And this all brings me to us – I mean you and the rest of 733, our department, our professors. . .”academe” as Deborah Tannen calls our little sub-culture.  Deborah F. Tannen‘s article “Agonism in the Academy” was the theme encounter for today.  I came across this work while researching the topic of doctor-patient relationships for 736.  (Thanks for the tip, Andy:)  Tannen expands here on the ideas outlined in her book Argument Culture in which she discusses the agonism of law, politics, and journalism.  In this Chronicle of Higher Ed article, Tannen illustrates what she calls the “battle metaphors” academics use when teaching and learning.  Tannen claims that graduate training is the ultimate hot bed of agonism – that like reality TV celebrities – it is the students who refuse to make friends, the frenemies who tear down the work of their colleagues – who tend to succeed.  For Tannen, the worst effect of this agonism is that “the potential scholars who are not comfortable with that kind of interaction are likely to drop out. As a result, many talented and creative minds are lost to academe” (Tannen, Agonism in the Academy). I certainly sensed and actively rejected this “kind of interaction” at Cal Poly.

The reason I countered competition with collaboration amongst my M.A. cohort, the reason I am stuck thinking through this theme so passionately here in-blog I think, is because I am a person who is always “here to make friends.”  I am not saying I am nice, or moral, or just a great gal. . .I make this claim – or confession – because this is a quality that I’ve taken a great deal of shit for throughout my thirty years as an American.  I was bullied endlessly in school and yet remained infinitely Anne Frank about humanity.  I just couldn’t help diplomacy, couldn’t resist understanding, wanted to learn with peers, make friends, like people and, of course, win – I didn’t think these things were at all at odds.  I have never bought that it has to be a dog-eat-dog world.  I still don’t.  And so maybe my theme this week is a question.  How can our field – our scholarship and teaching – begin to help shake this faith in fighting?  Help ground argument, persuasion, and debate over difference in some collaborative, collective, other approach?  After all, the academy makes the lawyers, politicians, journalists, and teachers who will shape American culture long after the last “I’m not here to make friends” is screamed out from the final catty Housewife, Jersey Shore twenty-something, or pining Bachelorette . . .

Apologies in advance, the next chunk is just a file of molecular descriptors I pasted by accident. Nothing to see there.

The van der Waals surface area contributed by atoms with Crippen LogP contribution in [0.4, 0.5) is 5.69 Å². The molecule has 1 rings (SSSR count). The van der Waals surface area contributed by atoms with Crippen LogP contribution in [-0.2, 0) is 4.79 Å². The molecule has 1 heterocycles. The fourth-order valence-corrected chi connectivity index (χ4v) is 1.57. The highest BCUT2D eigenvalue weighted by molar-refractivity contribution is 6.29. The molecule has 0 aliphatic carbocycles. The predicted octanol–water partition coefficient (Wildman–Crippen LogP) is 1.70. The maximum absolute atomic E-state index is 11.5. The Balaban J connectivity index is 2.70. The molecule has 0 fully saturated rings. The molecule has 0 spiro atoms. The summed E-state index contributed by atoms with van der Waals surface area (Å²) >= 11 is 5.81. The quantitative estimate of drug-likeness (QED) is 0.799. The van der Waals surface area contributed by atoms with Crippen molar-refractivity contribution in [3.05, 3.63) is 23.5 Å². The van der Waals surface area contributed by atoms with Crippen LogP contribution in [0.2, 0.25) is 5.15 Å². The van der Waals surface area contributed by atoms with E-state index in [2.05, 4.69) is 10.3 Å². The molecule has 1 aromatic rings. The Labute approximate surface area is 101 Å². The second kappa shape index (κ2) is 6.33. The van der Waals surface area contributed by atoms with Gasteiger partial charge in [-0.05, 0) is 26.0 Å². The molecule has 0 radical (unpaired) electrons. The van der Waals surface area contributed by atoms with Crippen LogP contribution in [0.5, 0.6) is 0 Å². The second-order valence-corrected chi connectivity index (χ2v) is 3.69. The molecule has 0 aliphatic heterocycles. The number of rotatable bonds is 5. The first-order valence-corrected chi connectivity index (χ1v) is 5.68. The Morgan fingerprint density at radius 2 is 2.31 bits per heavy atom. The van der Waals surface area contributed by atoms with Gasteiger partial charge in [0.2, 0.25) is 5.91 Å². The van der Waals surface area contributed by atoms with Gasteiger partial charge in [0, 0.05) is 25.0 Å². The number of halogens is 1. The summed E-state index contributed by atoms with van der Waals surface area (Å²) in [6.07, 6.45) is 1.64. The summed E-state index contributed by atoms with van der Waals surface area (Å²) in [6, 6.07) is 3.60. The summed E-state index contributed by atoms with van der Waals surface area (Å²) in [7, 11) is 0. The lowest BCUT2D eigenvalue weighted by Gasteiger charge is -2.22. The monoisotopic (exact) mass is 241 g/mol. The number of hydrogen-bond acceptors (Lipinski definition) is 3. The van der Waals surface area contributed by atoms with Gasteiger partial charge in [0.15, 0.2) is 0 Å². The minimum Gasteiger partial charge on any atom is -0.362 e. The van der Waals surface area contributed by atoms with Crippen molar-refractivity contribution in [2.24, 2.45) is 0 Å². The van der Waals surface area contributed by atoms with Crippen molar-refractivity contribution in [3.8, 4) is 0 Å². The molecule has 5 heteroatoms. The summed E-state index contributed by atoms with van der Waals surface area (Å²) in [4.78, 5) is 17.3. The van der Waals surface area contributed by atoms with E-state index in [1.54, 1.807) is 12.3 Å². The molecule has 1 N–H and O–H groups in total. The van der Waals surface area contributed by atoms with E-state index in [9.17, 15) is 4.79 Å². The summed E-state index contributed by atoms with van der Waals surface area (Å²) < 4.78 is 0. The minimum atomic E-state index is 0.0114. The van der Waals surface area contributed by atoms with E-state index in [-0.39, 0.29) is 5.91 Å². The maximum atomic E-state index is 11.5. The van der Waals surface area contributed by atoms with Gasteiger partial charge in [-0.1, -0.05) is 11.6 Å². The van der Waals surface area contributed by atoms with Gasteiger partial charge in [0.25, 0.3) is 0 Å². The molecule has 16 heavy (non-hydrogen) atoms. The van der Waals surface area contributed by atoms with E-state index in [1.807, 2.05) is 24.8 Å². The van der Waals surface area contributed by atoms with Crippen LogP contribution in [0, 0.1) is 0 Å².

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One Response to We’re not here to make friends: American Agonism is Everywhere

  1. leighgruwell says:


    Thanks for another really smart, thought-provoking post. You point to a really interesting point: agonism is deeply ingrained in the American psyche, and I think there’s probably a few reasons why. American individualism– the rugged, independent individual (man) who strikes out on his own–is a national archetype, and has been since Day 1. Every man has the right to seek “life, liberty, and the pursuit” of happiness, so if you’re in my way, screw you. Think of the “maverick” politicians, the go-it-alone businessmen– there’s a definite value in making it on your own. Collaboration, as a result, is just not as impressive. Of course, we can think of endless examples of collaboration producing otherwise impossible results, but that just doesn’t fit in to our notion of the romanticized individual.

    I think you’re also right to notice this trend in academia. In fact, I think collaboration in academia is perhaps less valued than in any other realm, be it politics or business or private life. There’s little institutional incentive for scholars to collaborate– many universities don’t recognize collaborative works (or give them the same weight as individually-authored pieces) when considering promotion. Of course, we know what good can come from collaboration. I think the best way to fight this “institutional agonism” is to consider it a feminist project. Collaboration, for me, goes hand-in-hand with other feminist work, and as more and more young feminists enter the academy, it’s up to us to change these structures, to challenge the rugged individualism that has been unequaled in American culture. Wouldn’t it be great to watch “The Real Feminist Academics of Miami University”? No?